Ransom-ware is loosely defined as malware that attacks the victim’s machine and prevents them from using their system until they pay a ransom using Bitcoin, an anonymous crypto-currency. Hackers seem to target systems that have some sort of time sensitive significance to them, like university researchers Dropbox files, hospital databases, and school district networks. In the case of some hacked university researchers, Dropbox simply restored the users files as soon as them were notified of the breach.
Unfortunately for other researchers at the same university, in Calgary, Canada, their data wasn’t as easily recovered. The university paid $15,500 for the decryption keys as an extra precaution, in the case that they weren’t able to regain their systems. This is proof that public institutions typically have to cave to this kind of extortion, due to their vulnerable systems, and time sensitive data.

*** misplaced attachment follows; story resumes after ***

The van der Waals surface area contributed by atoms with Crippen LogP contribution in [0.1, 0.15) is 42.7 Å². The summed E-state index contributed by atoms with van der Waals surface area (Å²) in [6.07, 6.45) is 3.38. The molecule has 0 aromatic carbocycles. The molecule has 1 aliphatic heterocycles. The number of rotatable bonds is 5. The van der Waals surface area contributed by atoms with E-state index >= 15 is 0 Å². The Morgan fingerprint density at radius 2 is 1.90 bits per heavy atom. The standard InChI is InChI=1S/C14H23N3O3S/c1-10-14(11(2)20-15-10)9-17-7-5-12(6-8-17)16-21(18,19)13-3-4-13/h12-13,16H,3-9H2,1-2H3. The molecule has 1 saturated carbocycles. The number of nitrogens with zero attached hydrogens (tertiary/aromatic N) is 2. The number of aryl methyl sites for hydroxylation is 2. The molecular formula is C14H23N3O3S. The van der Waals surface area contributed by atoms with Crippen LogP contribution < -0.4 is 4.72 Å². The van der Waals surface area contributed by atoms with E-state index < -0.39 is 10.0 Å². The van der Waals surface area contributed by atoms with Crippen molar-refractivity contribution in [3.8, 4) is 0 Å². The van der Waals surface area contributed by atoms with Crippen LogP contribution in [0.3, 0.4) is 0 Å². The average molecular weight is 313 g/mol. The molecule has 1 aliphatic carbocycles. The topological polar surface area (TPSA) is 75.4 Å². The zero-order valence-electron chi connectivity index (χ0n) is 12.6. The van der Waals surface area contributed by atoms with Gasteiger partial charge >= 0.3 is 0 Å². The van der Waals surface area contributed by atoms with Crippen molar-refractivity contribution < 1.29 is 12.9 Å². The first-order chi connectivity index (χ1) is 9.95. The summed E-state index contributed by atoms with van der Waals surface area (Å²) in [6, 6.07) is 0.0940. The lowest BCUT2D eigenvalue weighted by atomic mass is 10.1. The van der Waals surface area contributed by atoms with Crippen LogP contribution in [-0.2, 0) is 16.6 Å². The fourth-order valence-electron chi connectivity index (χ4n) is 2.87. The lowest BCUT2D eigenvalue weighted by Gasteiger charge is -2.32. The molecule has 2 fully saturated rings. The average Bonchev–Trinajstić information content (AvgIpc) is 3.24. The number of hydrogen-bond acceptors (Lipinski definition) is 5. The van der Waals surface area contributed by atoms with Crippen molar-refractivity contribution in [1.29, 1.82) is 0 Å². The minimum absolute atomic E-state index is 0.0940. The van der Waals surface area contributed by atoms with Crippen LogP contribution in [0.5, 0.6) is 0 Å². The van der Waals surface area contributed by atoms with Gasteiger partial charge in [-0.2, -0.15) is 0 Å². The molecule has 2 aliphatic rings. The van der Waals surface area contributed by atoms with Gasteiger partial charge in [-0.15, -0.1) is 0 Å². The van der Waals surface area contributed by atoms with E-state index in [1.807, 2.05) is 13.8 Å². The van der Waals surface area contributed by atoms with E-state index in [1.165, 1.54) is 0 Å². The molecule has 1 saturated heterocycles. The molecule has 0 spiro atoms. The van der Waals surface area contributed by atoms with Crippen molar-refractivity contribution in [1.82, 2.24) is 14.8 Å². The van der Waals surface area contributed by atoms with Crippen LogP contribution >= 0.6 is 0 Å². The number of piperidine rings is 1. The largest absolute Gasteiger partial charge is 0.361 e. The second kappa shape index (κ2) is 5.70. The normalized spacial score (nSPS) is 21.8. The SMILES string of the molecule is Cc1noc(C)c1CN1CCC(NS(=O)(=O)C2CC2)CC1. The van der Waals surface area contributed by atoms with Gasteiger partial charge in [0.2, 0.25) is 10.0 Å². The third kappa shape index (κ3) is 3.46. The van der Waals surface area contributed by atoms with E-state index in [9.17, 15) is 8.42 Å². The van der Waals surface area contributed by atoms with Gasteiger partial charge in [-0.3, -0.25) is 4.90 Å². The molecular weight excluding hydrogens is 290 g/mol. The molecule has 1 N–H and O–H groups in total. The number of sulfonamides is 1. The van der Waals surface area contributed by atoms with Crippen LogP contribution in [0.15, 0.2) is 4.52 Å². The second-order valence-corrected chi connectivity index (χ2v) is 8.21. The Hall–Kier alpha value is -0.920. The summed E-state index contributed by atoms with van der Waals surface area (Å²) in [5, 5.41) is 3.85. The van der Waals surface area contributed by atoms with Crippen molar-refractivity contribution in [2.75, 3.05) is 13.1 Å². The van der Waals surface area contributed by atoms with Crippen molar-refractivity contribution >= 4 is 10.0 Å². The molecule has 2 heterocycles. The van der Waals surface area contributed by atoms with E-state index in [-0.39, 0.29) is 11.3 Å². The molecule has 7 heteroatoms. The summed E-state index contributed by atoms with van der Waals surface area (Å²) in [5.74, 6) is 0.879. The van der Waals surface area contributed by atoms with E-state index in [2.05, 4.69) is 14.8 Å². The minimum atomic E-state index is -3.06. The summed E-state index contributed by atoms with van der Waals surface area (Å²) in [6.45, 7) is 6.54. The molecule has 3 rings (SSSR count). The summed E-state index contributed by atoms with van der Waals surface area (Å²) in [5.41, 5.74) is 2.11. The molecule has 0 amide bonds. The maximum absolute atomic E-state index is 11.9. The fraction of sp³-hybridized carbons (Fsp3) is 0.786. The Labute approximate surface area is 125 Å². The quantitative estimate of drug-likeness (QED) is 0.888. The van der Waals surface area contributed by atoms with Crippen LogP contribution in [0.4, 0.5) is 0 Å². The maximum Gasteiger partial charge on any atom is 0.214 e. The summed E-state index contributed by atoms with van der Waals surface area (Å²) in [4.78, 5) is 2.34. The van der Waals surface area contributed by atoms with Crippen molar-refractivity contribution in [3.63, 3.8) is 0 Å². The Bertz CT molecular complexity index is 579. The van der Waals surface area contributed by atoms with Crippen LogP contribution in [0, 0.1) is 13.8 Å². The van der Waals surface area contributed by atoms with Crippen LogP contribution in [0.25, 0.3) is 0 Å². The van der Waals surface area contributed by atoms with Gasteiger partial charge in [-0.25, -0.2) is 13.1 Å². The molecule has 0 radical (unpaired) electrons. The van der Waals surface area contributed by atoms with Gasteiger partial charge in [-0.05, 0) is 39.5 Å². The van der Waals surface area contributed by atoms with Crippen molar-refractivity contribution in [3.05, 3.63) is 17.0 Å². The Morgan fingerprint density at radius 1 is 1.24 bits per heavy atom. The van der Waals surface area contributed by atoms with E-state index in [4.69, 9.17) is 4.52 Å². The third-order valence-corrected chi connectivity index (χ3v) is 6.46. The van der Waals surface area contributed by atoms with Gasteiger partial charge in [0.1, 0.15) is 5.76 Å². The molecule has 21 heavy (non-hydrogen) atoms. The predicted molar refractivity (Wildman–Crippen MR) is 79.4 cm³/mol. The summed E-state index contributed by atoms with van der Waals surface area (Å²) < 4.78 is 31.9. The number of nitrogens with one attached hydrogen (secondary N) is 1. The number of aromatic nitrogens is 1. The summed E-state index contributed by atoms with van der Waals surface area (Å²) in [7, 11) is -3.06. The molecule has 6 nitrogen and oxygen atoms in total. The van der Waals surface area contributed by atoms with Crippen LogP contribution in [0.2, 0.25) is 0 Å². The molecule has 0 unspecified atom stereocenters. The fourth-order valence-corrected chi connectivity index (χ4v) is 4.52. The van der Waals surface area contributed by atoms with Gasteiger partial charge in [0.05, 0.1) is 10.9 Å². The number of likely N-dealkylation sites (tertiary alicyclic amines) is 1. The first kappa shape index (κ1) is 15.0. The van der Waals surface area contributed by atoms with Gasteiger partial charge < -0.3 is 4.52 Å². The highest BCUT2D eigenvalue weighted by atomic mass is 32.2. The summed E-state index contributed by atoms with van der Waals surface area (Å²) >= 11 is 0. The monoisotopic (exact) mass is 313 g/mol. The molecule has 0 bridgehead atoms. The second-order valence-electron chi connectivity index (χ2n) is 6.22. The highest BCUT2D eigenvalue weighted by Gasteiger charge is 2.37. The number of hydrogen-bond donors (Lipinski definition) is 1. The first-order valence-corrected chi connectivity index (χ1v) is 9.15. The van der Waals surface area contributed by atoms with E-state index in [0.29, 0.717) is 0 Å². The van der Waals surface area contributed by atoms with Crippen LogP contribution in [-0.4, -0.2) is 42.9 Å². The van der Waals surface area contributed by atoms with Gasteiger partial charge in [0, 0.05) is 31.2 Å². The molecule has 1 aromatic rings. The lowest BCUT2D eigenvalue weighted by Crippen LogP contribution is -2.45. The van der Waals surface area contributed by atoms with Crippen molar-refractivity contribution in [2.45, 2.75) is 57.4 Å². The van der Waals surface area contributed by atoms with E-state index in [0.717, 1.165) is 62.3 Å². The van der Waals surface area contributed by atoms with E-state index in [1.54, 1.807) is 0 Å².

Scientific American reported this month,
“This kind of “ransomware” attack is becoming increasingly common, says James Scott, a cybersecurity specialist at the Institute for Critical Infrastructure Technology, a think-tank in Washington DC — and universities are hardly immune. In the United